Invasion of the cicadas
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Started by metmike - May 19, 2021, 6:57 p.m.

This should be a wondrous display of nature!

Here comes everything that you ever wanted to know about cicadas............and much more!

There are 2 types of cicadas.....both are completely harmless to humans.

My youngest brother Brian, collected thousands of cicada shells when we were growing up in Detroit.

The  kind that emerge every year, known as the annual cicadas and the kind that only emerge after long periods in the ground on a regular cycle of 13 or 17 years.

This year will feature the emergence of what's called the Brood X (Roman numeral 10) Cicadas that only come out every 17 years. The last time they emerged was back in 2004. The time before that was 1987 and the time before that was 1970, 51 years ago!  

Incredible............and their numbers are supposed to be incredible too. Some insect experts/entomologists estimate that billions.....make that TRILLIONS will be out during the next month.

This is where you can expect them:

Cicadas are on the way as Brood X prepares to swarm 15 states, DC


By metmike - May 19, 2021, 7:02 p.m.
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The key to their emergence, besides having 17 years pass, is for soil temperatures to warm up above 64 degrees. Usually that would have  happened by now but we've had a cool Spring

However, this upcoming heat wave will result in them emerging like crazy as soil temperatures will soar well above 64 degrees everywhere here  in Indiana and the surrounding areas the next several days.

Soil Temperatures

                Weather 5-19-21            

                            Started by metmike - May 19, 2021, 12:26 p.m.    

Highs for days 3-7:



By metmike - May 19, 2021, 7:09 p.m.
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By metmike - May 19, 2021, 7:12 p.m.
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More on periodical cicadas like this:

Magicicada septendecim TPopp.jpg

Magicicada is the genus of the 13-year and 17-year periodical cicadas of eastern North America, consisting of seven species. Although they are sometimes called "locusts", this is a misnomer, as cicadas belong to the taxonomic order Hemiptera (true bugs), suborder Auchenorrhyncha, while locusts are grasshoppers belonging to the order Orthoptera.[2] Magicicada belongs to the cicada tribe Lamotialnini, a group of genera with representatives in Australia, Africa, and Asia, as well as the Americas.[3]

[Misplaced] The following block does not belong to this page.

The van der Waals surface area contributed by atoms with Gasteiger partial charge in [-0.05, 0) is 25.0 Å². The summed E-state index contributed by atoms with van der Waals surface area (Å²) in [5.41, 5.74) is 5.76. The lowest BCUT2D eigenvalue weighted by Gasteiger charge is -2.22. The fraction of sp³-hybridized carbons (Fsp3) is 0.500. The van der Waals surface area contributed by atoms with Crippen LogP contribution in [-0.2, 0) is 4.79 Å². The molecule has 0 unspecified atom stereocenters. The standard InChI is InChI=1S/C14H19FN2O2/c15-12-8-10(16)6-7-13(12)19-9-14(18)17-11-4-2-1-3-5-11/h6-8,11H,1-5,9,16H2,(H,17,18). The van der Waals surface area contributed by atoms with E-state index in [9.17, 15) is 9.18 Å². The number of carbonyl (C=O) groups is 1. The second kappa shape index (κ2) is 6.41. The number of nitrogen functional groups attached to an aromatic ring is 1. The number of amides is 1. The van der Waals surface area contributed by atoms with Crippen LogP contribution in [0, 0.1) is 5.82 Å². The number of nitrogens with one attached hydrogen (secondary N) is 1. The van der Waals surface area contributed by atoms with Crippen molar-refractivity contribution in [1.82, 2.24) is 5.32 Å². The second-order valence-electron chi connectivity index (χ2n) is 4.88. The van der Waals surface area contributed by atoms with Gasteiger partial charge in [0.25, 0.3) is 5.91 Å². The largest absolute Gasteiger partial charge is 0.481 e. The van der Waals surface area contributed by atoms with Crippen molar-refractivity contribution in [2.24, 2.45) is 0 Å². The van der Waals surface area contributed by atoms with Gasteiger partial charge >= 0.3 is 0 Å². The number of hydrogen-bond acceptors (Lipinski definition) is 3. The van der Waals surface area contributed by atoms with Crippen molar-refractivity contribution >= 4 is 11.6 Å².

Magicicada species spend around 99.5% of their long lives underground in an immature state called a nymph. While underground the nymphs feed on xylem fluids from the roots of deciduous forest trees in the eastern United States.[4] In the spring of their 13th or 17th year mature cicada nymphs emerge between late April and early June at a given locality, synchronously and in tremendous numbers. The adults are active for only about 4 to 6 weeks after the unusually prolonged developmental phase.[5]

The males aggregate in chorus centers and call there to attract mates. Mated females lay eggs in the stems of woody plants. Within two months of the original emergence, the life cycle is complete; the adult cicadas die and their brood disappears for another 13 or 17 years.

Brood X(for the Roman numeral 10) is in yellow below.

County-by-county map showing the locations of cicada broods, published May 2013

By metmike - May 19, 2021, 7:19 p.m.
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Annual cicadas are North American Cicadidae species that appear every summer. The life cycle of a so-called annual cicada typically spans 2 to 5 years; they are "annual" only in the sense that members of the species reappear annually. The name is used to distinguish them from periodical cicada species, which occur only in Eastern North America, are developmentally synchronized, and appear in great swarms every 13 or 17 years.[1] All other cicadas from all other biogeographic regions produce annual broods, so the distinction is not made outside of North America.

By metmike - May 19, 2021, 7:42 p.m.
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The cicadas, come out of the ground, then partially  climb up a tree, then latch on to the outside of the bark and emerge from their shells that they leave behind.

My youngest brother Brian, collected thousands of the shells that he got off of the trees in our neighborhood in Detroit growing up. 

Cicada Shell On Tree Stock Photo, Picture And Royalty Free Image. Image  19103385.cicada shells on tree | clare_and_ben | Flickr

By metmike - May 19, 2021, 7:56 p.m.
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By metmike - May 19, 2021, 8:06 p.m.
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There are tons of things that cicadas are useful for.

Many animals eat them of course but humans like to collect them(They are actually edible-must be pretty crunchy) and humans really like to collect the shells.